Reading and Moral Superiority

In an essay for The Atlantic, Thomas Williams criticizes book skeptics, like Kanye West, who proudly admit their disdain of books. Micah Mattix, in turn, criticizes Thomas Williams:

“Listen, lots of people never read books. The vast majority of people who have lived on this planet have never read at all. This isn’t a virtue, and Williams is right to point out that despising reading isn’t a virtue either. But I don’t buy the idea, as Williams suggests above, that reading or writing a book is inherently virtuous.

In fact, I suspect that West and people like Sean McElwee are reacting against the constant over-hyping of the virtues of reading one encounters in the national press (on the left and the right) and in our schools.

They are likely reacting against view—rarely stated but assumed by most—that readers, particularly readers of what is called “literary fiction,” are better than non-readers. Reading of this sort, it is assumed, requires a more refined sensibility. It develops one’s capacity for empathy and cultivates one’s affections. It helps one be a better citizen, neighbor, and friend. It expands one’s capacity for making associations and distinctions. Reading makes one more fully human.

Color me skeptical. Reading may do some of these things, but I’ve known too many bookish jackasses and saintly non-readers to pronounce the latter ‘morally bankrupt’. To do so, I would need to be ‘abysmally ill-informed.’”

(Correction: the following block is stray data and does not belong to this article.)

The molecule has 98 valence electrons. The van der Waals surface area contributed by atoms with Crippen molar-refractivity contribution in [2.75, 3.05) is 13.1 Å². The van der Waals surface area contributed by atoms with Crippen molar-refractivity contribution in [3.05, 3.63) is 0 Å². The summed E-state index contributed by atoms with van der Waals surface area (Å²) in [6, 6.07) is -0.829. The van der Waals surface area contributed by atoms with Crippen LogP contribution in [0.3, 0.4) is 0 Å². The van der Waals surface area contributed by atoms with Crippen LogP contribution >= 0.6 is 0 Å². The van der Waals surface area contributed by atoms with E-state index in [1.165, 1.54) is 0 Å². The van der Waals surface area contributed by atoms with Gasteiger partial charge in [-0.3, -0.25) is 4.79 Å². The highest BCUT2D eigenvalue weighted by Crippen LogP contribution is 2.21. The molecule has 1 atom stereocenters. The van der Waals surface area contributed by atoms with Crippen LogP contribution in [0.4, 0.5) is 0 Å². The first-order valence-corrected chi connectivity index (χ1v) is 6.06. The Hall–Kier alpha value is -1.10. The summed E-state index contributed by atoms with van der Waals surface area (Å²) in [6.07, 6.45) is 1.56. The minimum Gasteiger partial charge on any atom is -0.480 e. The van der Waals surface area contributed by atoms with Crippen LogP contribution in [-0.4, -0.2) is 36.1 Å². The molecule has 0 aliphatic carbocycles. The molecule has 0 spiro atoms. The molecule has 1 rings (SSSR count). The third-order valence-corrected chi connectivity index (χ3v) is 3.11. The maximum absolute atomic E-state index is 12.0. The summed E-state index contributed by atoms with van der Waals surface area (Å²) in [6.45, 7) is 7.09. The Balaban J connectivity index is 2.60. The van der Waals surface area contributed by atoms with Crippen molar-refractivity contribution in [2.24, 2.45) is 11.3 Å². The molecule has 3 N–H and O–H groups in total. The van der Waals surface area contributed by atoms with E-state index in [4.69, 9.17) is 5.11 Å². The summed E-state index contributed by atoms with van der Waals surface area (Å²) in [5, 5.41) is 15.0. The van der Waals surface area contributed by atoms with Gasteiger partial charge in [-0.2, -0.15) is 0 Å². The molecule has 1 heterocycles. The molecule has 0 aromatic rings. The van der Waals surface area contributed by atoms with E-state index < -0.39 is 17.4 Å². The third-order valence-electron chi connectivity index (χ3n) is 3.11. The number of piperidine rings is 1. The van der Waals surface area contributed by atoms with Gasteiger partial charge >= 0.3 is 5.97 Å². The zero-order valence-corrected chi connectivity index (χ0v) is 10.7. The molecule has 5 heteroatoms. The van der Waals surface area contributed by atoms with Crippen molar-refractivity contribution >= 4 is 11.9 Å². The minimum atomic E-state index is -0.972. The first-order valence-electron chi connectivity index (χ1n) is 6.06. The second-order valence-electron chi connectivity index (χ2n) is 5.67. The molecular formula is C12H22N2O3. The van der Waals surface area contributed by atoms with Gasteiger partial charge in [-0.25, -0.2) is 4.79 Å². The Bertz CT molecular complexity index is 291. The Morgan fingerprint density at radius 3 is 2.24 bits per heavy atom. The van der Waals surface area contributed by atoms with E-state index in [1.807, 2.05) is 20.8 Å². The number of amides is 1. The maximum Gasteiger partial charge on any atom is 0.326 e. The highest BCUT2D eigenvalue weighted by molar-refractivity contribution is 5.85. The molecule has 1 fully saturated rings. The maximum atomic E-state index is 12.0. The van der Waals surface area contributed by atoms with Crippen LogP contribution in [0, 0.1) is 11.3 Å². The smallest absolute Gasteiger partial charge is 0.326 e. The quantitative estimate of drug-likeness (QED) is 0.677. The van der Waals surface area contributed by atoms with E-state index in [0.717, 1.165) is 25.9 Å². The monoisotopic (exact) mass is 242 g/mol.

Mattix has made this sort of argument before. Yes, books, and perhaps especially works of classic literature, have the potential to shape people in profound and significant ways. Yes, books can instill virtue. Yes, books can help you become more empathetic.

Or not. There are people who read books and become worst off in their character. And there are people who hardly ever read and are more virtuous than those who do. It’s probably best to read books because … wait for it … you love to read. To take a hedonistic approach to books and literature rather than a moral or political one.

There is of course reading for more pragmatic ends. For example, maybe you want to learn how cars work or how to invest your money wisely, so you borrow some books from the library to expand your knowledge. But this is often most effective when you sincerely love the thing you want to learn about because learning out of love is more likely (though not always!) to turn reading into an act of pleasure rather than a performative tool for proving your (or your tribe’s) moral worth.

“Beauty Reading”, by Takeuchi Keishu. Source:

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